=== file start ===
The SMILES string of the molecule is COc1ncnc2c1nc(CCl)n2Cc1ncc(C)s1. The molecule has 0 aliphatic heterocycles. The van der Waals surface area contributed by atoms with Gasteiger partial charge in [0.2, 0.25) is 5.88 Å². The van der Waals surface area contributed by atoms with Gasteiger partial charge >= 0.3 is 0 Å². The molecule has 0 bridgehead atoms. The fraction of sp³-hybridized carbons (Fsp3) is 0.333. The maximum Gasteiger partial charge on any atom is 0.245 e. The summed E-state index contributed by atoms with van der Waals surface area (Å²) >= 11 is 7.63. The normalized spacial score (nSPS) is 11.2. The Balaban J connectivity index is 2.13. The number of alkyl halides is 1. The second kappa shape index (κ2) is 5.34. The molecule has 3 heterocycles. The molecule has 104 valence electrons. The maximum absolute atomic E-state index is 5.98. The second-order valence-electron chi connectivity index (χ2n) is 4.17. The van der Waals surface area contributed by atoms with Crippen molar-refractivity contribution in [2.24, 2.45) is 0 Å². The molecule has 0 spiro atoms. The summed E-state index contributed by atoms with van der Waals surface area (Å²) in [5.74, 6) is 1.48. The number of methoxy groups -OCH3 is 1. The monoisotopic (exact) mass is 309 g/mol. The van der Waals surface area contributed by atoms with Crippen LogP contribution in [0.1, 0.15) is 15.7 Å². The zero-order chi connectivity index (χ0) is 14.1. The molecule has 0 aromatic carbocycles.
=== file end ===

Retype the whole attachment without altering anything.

The SMILES string of the molecule is COc1ncnc2c1nc(CCl)n2Cc1ncc(C)s1. The molecule has 0 aliphatic heterocycles. The van der Waals surface area contributed by atoms with Gasteiger partial charge in [0.2, 0.25) is 5.88 Å². The van der Waals surface area contributed by atoms with Gasteiger partial charge >= 0.3 is 0 Å². The molecule has 0 bridgehead atoms. The fraction of sp³-hybridized carbons (Fsp3) is 0.333. The maximum Gasteiger partial charge on any atom is 0.245 e. The summed E-state index contributed by atoms with van der Waals surface area (Å²) >= 11 is 7.63. The normalized spacial score (nSPS) is 11.2. The Balaban J connectivity index is 2.13. The number of alkyl halides is 1. The second kappa shape index (κ2) is 5.34. The molecule has 3 heterocycles. The molecule has 104 valence electrons. The maximum absolute atomic E-state index is 5.98. The second-order valence-electron chi connectivity index (χ2n) is 4.17. The van der Waals surface area contributed by atoms with Crippen molar-refractivity contribution in [2.24, 2.45) is 0 Å². The molecule has 0 spiro atoms. The summed E-state index contributed by atoms with van der Waals surface area (Å²) in [5.74, 6) is 1.48. The number of methoxy groups -OCH3 is 1. The monoisotopic (exact) mass is 309 g/mol. The van der Waals surface area contributed by atoms with Crippen LogP contribution in [0.1, 0.15) is 15.7 Å². The zero-order chi connectivity index (χ0) is 14.1. The molecule has 0 aromatic carbocycles.